7. JimmyPage Silver badge
    Thumb Up

    How many of it's designers has it outlived ?

    amazing engineering.

    1. John 104

      Re: How many of it's designers has it outlived ?


      They don't build them like they used to... :)

      I remember when this thing launched. I'm not much of a space buff, but it is always fascinating to read articles about it and the latest chunk of space it is looking at, and to remeber that I was a child when it went up!

  8. Swoop


    Just pause a moment to consider...

    Launched 35 years ago. Still functioning. 17 light hours from Earth. I mean, 17 light hours!!

    Bloody well done, the Voyager team!

    1. Tom 38

      Re: Awesome

      Not just this, but it is also going where nothing man made has ever gone before, exploring parts of space that we can only speculate about their behaviour. Soon, this thing will be outside of the solar system's influence, into real space, and we will get a better glimpse into what is beyond.

      Personally, I think it will be as Jayne says in Serenity - "Oh, hell. I've been to the edge. Just looked like more space"

      1. Swoop

        Re: Awesome

        As you say, Tom, it will be the first man made object to venture beyond the Heliopause. Will that qualify it as our first starship?

        1. sisk

          Re: Awesome

          I think for it to qualify as a starship it would actually have to make it to another star, so maybe in a couple million years. I really hope we have more efficient starships long before then.

          1. b166er

            Re: Awesome

            Wonder how long it'll be before we catch up with it, do a battery swap and leave it to continue on it's journey?

    2. asdf

      Re: Awesome

      17 light hours is amazing but over 30 years to get that far shows just how slow our technology is. At this speed it would take Voyager longer than the current age of the Universe to go to the next closest galaxy. We are truly are old ladies on the intergalactic highway.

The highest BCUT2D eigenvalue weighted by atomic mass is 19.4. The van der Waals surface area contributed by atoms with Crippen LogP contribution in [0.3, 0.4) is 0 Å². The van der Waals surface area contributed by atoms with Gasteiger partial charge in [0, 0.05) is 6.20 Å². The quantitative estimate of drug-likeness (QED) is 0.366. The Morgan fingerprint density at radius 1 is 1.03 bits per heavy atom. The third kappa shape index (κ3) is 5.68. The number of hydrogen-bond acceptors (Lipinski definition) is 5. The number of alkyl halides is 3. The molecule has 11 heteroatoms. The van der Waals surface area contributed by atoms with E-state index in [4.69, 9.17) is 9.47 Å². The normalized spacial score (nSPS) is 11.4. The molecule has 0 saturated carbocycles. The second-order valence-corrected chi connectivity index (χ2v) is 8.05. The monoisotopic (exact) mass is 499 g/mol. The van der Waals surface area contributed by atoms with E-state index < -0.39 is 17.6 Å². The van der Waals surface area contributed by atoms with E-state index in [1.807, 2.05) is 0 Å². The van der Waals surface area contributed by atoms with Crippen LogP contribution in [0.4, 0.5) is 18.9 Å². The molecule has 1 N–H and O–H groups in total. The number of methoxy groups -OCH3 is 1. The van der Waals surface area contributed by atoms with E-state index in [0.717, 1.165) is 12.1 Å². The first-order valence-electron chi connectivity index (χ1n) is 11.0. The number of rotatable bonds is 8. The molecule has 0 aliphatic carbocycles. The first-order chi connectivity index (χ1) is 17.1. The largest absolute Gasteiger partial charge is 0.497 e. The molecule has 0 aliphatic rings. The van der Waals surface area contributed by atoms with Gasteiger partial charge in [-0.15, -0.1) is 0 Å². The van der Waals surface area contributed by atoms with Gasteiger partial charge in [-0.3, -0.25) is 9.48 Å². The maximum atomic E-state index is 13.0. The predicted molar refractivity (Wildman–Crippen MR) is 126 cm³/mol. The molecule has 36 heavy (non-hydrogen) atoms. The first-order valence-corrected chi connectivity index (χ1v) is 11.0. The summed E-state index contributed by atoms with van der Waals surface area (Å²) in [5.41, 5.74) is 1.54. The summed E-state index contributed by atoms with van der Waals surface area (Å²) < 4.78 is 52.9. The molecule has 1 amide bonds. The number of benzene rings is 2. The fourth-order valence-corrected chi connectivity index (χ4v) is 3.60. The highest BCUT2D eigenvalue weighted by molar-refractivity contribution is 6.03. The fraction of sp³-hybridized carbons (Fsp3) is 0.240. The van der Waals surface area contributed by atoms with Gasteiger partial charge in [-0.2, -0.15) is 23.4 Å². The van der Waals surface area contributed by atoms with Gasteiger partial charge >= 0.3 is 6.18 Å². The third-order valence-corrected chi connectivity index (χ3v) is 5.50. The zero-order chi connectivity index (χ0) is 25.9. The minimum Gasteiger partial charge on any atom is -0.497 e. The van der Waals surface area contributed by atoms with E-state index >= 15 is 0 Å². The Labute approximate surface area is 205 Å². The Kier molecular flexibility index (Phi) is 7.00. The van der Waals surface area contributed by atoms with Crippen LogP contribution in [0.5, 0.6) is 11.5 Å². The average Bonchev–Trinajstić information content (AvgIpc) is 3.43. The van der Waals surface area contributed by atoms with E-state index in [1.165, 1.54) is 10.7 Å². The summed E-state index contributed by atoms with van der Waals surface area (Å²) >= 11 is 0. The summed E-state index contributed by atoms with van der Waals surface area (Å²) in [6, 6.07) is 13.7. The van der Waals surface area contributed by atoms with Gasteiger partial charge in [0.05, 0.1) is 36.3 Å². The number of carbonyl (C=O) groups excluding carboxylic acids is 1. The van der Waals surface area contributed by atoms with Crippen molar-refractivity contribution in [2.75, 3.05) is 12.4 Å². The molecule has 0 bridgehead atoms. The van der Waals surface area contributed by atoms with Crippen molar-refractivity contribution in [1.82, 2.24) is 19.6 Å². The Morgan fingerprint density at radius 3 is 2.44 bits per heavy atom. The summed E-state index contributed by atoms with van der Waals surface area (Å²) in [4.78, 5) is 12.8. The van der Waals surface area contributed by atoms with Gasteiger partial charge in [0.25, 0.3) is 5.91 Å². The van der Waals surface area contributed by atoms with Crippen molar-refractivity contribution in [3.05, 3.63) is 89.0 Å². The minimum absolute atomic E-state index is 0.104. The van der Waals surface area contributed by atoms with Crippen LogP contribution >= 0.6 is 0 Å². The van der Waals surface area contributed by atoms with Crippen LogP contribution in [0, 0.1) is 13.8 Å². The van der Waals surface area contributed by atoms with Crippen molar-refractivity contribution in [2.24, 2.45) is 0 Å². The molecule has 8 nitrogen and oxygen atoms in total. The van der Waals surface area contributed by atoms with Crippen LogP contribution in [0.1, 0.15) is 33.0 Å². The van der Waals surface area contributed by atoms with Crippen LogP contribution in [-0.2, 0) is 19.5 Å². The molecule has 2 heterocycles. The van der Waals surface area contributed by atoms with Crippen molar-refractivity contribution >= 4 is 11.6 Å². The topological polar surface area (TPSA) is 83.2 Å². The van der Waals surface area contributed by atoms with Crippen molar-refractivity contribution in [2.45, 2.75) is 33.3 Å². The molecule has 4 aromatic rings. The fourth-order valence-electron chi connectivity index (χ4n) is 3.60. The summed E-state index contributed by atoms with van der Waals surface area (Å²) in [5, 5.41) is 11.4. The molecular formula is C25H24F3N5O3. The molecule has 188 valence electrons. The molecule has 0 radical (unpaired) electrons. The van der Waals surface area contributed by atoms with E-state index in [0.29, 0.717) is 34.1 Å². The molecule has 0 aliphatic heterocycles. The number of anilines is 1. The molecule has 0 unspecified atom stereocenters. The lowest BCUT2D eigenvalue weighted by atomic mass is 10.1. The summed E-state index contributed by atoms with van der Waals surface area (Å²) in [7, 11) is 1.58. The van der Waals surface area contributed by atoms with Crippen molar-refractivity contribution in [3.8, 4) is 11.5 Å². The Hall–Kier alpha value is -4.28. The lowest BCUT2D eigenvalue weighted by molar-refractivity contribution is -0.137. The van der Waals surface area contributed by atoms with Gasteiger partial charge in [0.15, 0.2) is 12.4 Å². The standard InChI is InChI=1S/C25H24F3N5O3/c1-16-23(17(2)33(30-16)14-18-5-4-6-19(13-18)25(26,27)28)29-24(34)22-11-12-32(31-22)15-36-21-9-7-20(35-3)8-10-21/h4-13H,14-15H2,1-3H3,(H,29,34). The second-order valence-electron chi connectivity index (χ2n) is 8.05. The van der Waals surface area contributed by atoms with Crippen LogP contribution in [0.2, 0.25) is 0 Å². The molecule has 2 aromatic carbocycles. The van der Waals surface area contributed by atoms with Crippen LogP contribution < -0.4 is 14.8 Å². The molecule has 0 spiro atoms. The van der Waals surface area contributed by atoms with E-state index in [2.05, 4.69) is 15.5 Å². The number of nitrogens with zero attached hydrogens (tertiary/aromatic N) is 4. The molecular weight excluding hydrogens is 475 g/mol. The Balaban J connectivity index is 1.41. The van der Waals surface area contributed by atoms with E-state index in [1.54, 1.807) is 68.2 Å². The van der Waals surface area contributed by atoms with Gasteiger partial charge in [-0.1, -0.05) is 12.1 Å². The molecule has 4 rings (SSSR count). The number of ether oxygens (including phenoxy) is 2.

1. asdf

        Re: Awesome

        Sorry misspoke meant it would take longer than the age of the universe to get to the Andromeda galaxy.

  9. Scott 2

    Curiosity has the potential to last a while....

    ... but I suspect it'll break down when it's warranty expires.

  10. Anonymous Coward

    Far enough...

    Is it far enough away yet to hear Hitler opening the Olympics?

    But seriously, I would laugh my pants off if it hit a massive black wall full of little white lights.

    1. Rocket

      Re: Far enough...

      > But seriously, I would laugh my pants off if it hit a massive black wall full of little white lights.

      Sounds to me like it did .. entering and reentering the magnetic field ...

      If it does manage to get through and out: Is it insured for crossing the galactic super highway?

  11. Anonymous Coward
    Anonymous Coward

    Not long to go before it becomes V'ger.

  12. Andy 70
    Thumb Up

    mankind's tombstone for eternity

    at least something of mankind will survive the sun's eventual destruction, even if commities and budget cuts ensure that we don't.

    provided it doesn't fall into a star or get eaten by a black hole. but given that [hitchhickers] space is so mind bogglingly big [/hitchhikers] etc. hopefully that won't happen for a while.

  13. Anonymous Coward
    Anonymous Coward


    Next time, they should send a snapshot of the entire internet instead of a gold record with bugger all on it.

    Aliens need to learn of and fear our dreaded Ceiling Cat.